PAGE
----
Sudhanshu Vats, Group CEO, Viacom18, talks about maximizing Intellectual Property Value of the nation at the Global Exhibition of Services in Delhi and how India’s IP regulatory framework must be based on core pillars of fairness & equity, national interest and being future-ready.
Below is the full text of his speech:
I’ve just flown down from Bali in Indonesia – I was at a conference there and learnt something very interesting: I had a couple of hours to myself and went to a very inviting coffee-shop. The waiter looked at me, noted my order in broken English and kept smiling. Before leaving, he looked at me, smiled and said ‘Maston – Maston’. I assumed it was some way of saying thank you or just taking my leave. I sipped the lovely, refreshing Indonesian coffee and started to relax. When he got me my ‘Tahu Bacem’ (fried Tofu), he again said, ‘Maston- Maston’. It almost felt sounded like he was singing! I was perplexed. I called a colleague of his since she had spoken to me in clear English when I had entered the coffee shop. I asked her to explain what he was trying to say.
After an animated conversation in Bahassa she finally revealed the answer to me: that, had thoroughly enjoyed Bhaag Milkha Bhaag – our motion picture studio had released the film in Indonesia. On noticing that I was Indian, he was trying to speak out the lyrics of the song - ‘Maston Ka Jhund’ – the song in which a young Milkha Singh dances in a bar in Melbourne! I was pleasantly surprised, and with his colleague’s help, I conveyed to him that it was our movie. He was thrilled! They waived off my bill and when I was ready to leave, walked me to the exit and waved till I was out of sight. That is the power of our country’s cultural products.
In light of this year’s theme at the WIPO (World Intellectual Property Organization) – ‘Get up, stand up. For music.’, I think this anecdote is particularly relevant.
Last year we launched MTV Indies – a music channel aimed at bringing the power of commerce to independent artistes and musicians who’ve stayed away from the mainstream for years. As the private sector, we too have a responsibility towards ensuring that a strong commercial platform is made available to creative professionals.
I truly believe that our country is a global cultural powerhouse. Our ethos, our values – the ‘creations of our minds’ – have served as excellent ambassadors of what we stand for. It is extremely important for us to create a high-growth environment for our knowledge based industries.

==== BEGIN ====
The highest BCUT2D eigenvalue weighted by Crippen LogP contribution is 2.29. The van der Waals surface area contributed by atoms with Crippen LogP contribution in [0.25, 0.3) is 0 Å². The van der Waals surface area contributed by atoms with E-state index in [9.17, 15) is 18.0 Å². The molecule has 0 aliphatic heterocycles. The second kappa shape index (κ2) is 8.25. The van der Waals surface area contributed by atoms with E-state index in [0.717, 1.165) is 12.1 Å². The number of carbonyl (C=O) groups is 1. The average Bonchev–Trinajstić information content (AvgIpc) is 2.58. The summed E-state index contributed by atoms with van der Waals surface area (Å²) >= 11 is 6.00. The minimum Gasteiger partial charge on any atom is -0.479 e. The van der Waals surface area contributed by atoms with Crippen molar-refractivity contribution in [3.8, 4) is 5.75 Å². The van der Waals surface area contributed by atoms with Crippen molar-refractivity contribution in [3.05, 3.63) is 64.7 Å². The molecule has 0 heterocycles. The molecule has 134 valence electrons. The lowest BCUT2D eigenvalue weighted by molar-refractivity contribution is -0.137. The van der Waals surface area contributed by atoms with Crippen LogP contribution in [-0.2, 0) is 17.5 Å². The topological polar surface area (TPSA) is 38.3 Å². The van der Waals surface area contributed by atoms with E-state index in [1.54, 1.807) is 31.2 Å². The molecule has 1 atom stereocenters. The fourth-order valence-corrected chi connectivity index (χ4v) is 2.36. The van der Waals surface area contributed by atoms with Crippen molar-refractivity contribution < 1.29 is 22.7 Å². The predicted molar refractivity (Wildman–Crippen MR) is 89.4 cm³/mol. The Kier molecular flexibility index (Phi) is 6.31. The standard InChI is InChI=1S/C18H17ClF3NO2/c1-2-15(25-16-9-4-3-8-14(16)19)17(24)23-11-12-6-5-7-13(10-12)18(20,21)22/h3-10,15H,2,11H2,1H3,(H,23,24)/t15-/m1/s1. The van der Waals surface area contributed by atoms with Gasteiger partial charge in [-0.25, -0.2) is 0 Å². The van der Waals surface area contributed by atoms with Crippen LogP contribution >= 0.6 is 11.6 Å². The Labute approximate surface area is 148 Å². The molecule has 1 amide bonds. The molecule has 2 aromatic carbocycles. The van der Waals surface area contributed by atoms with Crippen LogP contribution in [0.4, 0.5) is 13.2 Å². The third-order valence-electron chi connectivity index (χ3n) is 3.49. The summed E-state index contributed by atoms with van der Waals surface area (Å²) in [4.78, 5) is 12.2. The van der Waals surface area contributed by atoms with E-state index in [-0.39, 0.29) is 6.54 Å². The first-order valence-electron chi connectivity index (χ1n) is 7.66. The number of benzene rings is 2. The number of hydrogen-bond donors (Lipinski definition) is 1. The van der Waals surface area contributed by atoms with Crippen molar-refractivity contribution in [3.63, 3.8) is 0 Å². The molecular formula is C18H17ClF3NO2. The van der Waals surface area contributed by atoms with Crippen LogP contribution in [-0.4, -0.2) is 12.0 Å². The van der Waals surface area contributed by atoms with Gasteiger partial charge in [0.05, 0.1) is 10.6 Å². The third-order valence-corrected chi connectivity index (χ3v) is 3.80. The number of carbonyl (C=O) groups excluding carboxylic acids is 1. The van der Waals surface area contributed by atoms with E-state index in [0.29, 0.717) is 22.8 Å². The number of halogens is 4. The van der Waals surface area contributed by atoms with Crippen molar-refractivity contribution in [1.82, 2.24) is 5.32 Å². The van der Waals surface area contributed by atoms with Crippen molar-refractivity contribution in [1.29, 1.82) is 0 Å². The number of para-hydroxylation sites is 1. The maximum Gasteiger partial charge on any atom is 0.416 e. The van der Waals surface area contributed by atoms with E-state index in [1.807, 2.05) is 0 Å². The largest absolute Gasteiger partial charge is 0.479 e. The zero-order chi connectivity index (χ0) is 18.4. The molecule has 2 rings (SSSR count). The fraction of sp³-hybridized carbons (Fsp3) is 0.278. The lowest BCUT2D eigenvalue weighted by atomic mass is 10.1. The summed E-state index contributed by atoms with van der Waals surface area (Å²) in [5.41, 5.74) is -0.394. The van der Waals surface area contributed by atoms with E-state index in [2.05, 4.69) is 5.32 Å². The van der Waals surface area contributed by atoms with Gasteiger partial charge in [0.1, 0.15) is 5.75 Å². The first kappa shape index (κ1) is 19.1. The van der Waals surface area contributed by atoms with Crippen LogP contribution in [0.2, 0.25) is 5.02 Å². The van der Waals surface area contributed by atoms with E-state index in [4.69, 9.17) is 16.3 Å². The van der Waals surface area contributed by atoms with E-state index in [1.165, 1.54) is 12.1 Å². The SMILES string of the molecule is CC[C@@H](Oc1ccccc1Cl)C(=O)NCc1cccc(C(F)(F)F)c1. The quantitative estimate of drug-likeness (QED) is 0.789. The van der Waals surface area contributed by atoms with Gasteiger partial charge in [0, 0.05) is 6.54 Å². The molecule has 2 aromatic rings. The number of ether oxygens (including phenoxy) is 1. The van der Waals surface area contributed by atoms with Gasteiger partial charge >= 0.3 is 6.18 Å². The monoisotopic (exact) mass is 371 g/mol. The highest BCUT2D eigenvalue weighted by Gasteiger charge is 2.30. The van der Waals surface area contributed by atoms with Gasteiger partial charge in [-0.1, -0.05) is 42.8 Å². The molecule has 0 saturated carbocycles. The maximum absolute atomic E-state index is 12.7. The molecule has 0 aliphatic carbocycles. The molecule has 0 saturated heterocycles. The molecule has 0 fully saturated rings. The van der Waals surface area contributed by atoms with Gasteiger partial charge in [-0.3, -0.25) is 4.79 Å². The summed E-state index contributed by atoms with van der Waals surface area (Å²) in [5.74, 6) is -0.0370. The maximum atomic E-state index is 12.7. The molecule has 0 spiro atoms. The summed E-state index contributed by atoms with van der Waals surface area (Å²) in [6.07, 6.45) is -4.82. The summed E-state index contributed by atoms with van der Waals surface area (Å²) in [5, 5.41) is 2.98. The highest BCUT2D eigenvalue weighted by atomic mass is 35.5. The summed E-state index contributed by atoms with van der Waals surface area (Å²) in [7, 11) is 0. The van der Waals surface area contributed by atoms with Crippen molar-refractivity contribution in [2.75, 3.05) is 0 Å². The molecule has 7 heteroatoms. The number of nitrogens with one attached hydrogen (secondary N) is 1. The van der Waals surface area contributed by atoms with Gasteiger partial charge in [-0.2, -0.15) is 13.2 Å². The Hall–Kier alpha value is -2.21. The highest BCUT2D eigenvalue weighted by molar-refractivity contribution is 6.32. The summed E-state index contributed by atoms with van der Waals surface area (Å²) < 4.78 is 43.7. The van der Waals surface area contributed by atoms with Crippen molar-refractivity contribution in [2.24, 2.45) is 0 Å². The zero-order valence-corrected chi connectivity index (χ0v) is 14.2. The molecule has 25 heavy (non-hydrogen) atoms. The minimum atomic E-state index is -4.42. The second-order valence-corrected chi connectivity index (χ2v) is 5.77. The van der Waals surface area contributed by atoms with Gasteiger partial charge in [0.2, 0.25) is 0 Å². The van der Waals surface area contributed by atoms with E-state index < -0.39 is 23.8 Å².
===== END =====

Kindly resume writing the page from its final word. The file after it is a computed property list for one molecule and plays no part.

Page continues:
Our respected Hon. Prime Minister, Shri Narendra Modiji has articulated his vision of a Digital India – India as a knowledge economy. It is extremely critical for us to understand how we can achieve this vision. What is the regulatory framework for an IP regime that can unshackle our true potential?
This is a complicated question and has many answers. I’m no expert – far from one actually- but here are a few insights I’ve gained from my own professional experience. India’s IP regulatory framework must be based on 3 core pillars:
1. Fairness and equity:
For a strong IP ecosystem to thrive, we must ensure that all the stakeholders in the value chain are adequately rewarded and recognized. Take the creative industries for instance. Since we started off with music, try and imagine the number of people and entities it takes to get that song from someone’s mind to your ears. Lyricists, singers, composers, performers, technicians – all need to come together in that perfect ‘orchestra of actions’ and create a timeless masterpiece. They need to be adequately incentivized and given due recognition. Fair ‘benefit-sharing’ and unconditional market access must be guaranteed. There has to be that perfect marriage of creativity and commerce.
2. National interest:
This is the cornerstone of any public policy. We operate in a globalized world where one man’s crime in one country, is another man’s entertainment in another State. Piracy is just one aspect of this phenomenon. The other is harmonization with global best practices so that the nation does not lose the larger race. Some research studies – including one by WIPO – peg the contribution of copyright industries to GDP from 10% in countries like USA to 2% in countries in Brunei resulting an average of 5.4%. Clearly, the reasons for this variation have much to do with policy formulation, its implementation and the larger ecosystem. India must get this balance right.
Finally, it’s extremely important that the benefits of innovation accrue to the country in which it has originated. The guiding principle is simple: low cost of enforcement with high cost of infringement. In this context, I find it highly commendable that our country is currently in the process of formulating an exhaustive ‘National IPR Policy’.
3. Being future-ready:
Intellectual Property, in the broadest sense, refers to ‘creations of the mind’. It is an ever-evolving, dynamic space. Any framework has to be future ready, in that, it must recognize ‘new IP forms’. The other side of the coin is about being ‘future-ready’ in terms of how we use advancements in technology to prevent infringement and piracy.
Specific policy options need much debate and deliberation by all stakeholders. These could range from the creation of a dedicated nodal agency, consolidated registries, copyright boards, and perhaps even dedicated IP courts and so on. While the question is fraught with complexity and the answers come in multitudes, eventually all of these should be based on the three pillars I mention above: fairness & equity, national interest and being future-ready.